Hunting photography is full of hero shots. The upland community is no exception.
So what is the hero shot? In marketing photography, it is a single picture that glorifies a product or image a company wants to showcase.
Hunting photography is a little looser in its definition. Amateur photographers provide the most photographic content. We all want to celebrate our days afield and remember good times with friends and family. Now this is a guide to birds before they are cooked up. Taking food photos is a whole different beast.
That translates to an image of us and our upland bounty. But times have changed and so has the way we display our adventures through hunting photography. Of course, many of us think our culture has been high-jacked by a “political correctness” movement. It would perhaps be more accurate to say that our culture is finally feeling the effects of modern technology and, though I hate to use the word, hipster branding.
This new era in hunting photography is not necessarily a change in “political correctness,” but a change in ideology. New minds are approaching an old subject in creative ways. The availability of affordable high quality cameras fuels that creativity. What was once a tailgate line of upland bird success is now an inspiring and visually stunning display.
Social media (like Instagram) is home to upland hunting photography creativity wars. One photo inspires the next and pushes the bar higher and higher. Close angles glorify the bird rather than the hunter. This visual appeal has had positive effects on upland hunting culture, a tradition with strong foundations in conservation.
New demographics like women, hipsters, environmentalists, and sustainably conscious people are flocking to upland hunting. Creative platforms instead of traditional hunting outlets have introduced many of these people. This new hunter often comes without the “way things are done” mindset and more with the “how can I individualize this experience” one. And we should celebrate, because this is exactly what the upland community needs.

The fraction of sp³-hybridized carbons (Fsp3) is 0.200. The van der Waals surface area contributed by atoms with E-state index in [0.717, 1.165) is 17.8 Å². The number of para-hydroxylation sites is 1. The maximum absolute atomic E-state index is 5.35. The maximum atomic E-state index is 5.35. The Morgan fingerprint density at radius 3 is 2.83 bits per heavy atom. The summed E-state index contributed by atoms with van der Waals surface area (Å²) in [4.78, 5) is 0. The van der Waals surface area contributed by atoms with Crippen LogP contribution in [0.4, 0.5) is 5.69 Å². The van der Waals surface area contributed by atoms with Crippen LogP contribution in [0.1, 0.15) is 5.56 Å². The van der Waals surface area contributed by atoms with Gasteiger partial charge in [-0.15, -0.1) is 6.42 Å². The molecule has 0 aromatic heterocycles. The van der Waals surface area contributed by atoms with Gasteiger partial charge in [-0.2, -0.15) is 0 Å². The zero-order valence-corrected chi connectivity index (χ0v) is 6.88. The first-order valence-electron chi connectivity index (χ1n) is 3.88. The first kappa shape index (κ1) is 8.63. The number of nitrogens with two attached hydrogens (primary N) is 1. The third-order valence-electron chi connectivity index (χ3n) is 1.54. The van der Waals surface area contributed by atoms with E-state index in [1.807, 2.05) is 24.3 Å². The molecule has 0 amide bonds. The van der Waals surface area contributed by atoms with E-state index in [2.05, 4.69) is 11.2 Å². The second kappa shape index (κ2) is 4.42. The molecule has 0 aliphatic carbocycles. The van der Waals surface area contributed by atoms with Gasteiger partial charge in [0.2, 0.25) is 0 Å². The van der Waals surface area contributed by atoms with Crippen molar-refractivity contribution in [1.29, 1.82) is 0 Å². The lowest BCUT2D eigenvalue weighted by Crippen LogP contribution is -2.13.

We are living through rival upland arts, fueled by individuals not afraid to reinvent the past. Nothing excites us more than seeing a tradition carried on through creation. Don’t get us wrong: the old ways of photography and the “hero shot” will always have a home. But it is this change in hunting photography that will drive upland traditions to a new generation. This “branding” conscious approach is what appeals to new hunters and creates a bridge across the river of misunderstanding.
Large upland hunting companies should embrace this new mechanism to help usher upland hunting into a new golden age. Growing our numbers ultimately helps the call to conservation movements. So next time you have a bird in hand, don’t be afraid to capture it your own way to share with the world—and remember the #ProjectUpland tag.
A.J. DeRosa founded Project Upland in 2014 as an excuse to go hunting more often (and it worked). A New England native, he grew up hunting and has spent over 30 years in pursuit of big and small game species across three continents. He started collecting guns on his 18th birthday and eventually found his passion for side-by-side shotguns, inspiring him to travel the world to meet the people and places from which they come. Looking to turn his passion into inspiration for others, AJ was first published in 2004 and went on to write his first book The Urban Deer Complex in 2014. He soon discovered a love for filmmaking, particularly the challenge of capturing ruffed grouse with a camera, which led to the award-winning Project Upland film series. AJ's love for all things wild has caused him to advocate on the federal and state levels to promote and expand conservation policy, habitat funding, and upland game bird awareness. He currently serves as the Strafford County New Hampshire Fish & Game Commissioner in order to give back to his community and to further the mission of the agency. When those hunting excuses are in play, you can find him wandering behind his Wirehaired Pointing Griffon in the mountains of New England and anywhere else the birds take them.